Characters Discussed

(Great Characters in Literature)

Daniel Smiricky

Daniel Smiricky (SMIH-rzhihts-kee), a forty-eight-year-old Czechoslovakian writer employed as a literature professor at Edenvale College in Toronto. Often preoccupied with memories of his lost youth and lost homeland, Smiricky lives the pains of the exile: grief, social discomfort, linguistic disorientation, and political fear. Self-absorbed and dependent on women but without one, Smiricky struggles to find a professional, social, and political place for himself in Western culture. His journeys through the academic, literary, and émigré communities provide a spectrum of ideologies, ethics, and emotions that counterpoint and contextualize his own views. With the acquisition of a beautiful nineteen-year-old girlfriend, Irene, he seems to be quieting the ghosts of his wartime past and starting life anew.

Irene Svensson

Irene Svensson, an affluent student at Edenvale College. A voluptuous blonde with a Cadillac, Irene becomes Smiricky’s lover and accompanies him to Paris during reading week. She asserts that she intends to marry him.

Larry Hakim

Larry Hakim (hah-KEEM), a sophomore in Smiricky’s American literature class. Intensely ideological, this Iranian youth engages his professor in several heated discussions of the political implications of the works of Joseph Conrad and William Faulkner. Hakim’s rabid...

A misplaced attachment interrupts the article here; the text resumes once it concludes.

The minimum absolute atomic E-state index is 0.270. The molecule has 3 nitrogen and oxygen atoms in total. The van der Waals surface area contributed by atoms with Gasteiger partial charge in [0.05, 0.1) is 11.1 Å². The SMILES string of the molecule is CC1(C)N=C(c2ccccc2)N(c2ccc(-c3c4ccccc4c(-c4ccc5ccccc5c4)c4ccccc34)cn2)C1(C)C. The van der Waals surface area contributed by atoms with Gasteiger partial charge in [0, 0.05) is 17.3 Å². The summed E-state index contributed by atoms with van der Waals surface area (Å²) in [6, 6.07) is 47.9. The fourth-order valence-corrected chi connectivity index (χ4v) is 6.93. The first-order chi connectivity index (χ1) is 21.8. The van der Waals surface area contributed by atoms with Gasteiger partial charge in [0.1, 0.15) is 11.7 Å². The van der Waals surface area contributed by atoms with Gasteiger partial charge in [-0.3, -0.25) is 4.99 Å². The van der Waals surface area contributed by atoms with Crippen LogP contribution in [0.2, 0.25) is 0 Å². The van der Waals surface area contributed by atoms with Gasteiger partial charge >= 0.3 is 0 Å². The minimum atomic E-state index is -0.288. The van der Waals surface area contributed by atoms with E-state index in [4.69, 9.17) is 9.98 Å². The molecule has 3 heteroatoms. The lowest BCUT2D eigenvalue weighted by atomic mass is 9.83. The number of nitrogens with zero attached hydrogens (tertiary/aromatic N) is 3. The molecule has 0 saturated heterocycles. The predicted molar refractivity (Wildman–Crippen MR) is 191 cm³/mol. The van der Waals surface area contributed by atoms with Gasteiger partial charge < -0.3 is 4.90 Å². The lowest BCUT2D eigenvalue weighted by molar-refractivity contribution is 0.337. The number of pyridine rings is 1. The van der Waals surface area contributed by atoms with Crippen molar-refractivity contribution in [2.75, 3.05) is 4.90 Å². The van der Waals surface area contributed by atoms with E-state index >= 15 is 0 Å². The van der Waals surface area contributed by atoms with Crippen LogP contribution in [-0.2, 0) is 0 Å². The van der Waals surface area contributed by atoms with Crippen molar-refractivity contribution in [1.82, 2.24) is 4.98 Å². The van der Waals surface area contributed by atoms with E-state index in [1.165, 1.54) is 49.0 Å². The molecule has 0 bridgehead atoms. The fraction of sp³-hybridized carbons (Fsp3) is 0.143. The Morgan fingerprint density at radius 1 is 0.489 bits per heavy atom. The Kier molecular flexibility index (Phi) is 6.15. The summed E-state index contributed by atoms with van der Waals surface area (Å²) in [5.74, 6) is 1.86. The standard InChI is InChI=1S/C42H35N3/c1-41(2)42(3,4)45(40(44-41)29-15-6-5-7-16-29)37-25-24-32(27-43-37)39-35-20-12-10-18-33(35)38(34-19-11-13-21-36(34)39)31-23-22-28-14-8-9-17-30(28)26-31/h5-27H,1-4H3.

(The entire section is 513 words.)

The Characters

(Literary Essentials: World Fiction)

In many ways, the life of the narrator of The Engineer of Human Souls resembles that of his creator, Josef kvorecký. kvorecký also survived the German Reich protectorate, earned a Ph.D. after the war, and became a nationally renowned but officially banned writer. Relocated in Toronto after the Soviet invasion of August 21, 1968, kvorecký became a literature professor at Erindale College, University of Toronto, and an active member of the Czech emigre community. His lifelong interests in swing music, cinema,mystery novels, and world literature are also shared by his protagonist. Smiricky’s personality, however, seems to more closely resemble that of T.S. Eliot’s Prufrock. Aging, no longer easily set on fire, self-absorbed, and plagued by vestigial fears, Smiricky is a man nearly drowning in his own memories. By his own estimation, he is prone to sentimentality, full of grief, and dependent on women. He is not above consciously exaggerating both the “heroic connotations” of his war experiences and the dangers of his writing activities to add allure to his image.

Several groups of characters from Smiricky’s past and present are shown through his consciousness. Many of those with whom he grew up in Kostelec are now dead, irretrievably lost and painfully unforgotten, and they haunt him. A large part of Smiricky’s story is written by and for these dead. Re-creating their shared moments of love, humor, friendship, bravery, and cowardice,...

(The entire section is 550 words.)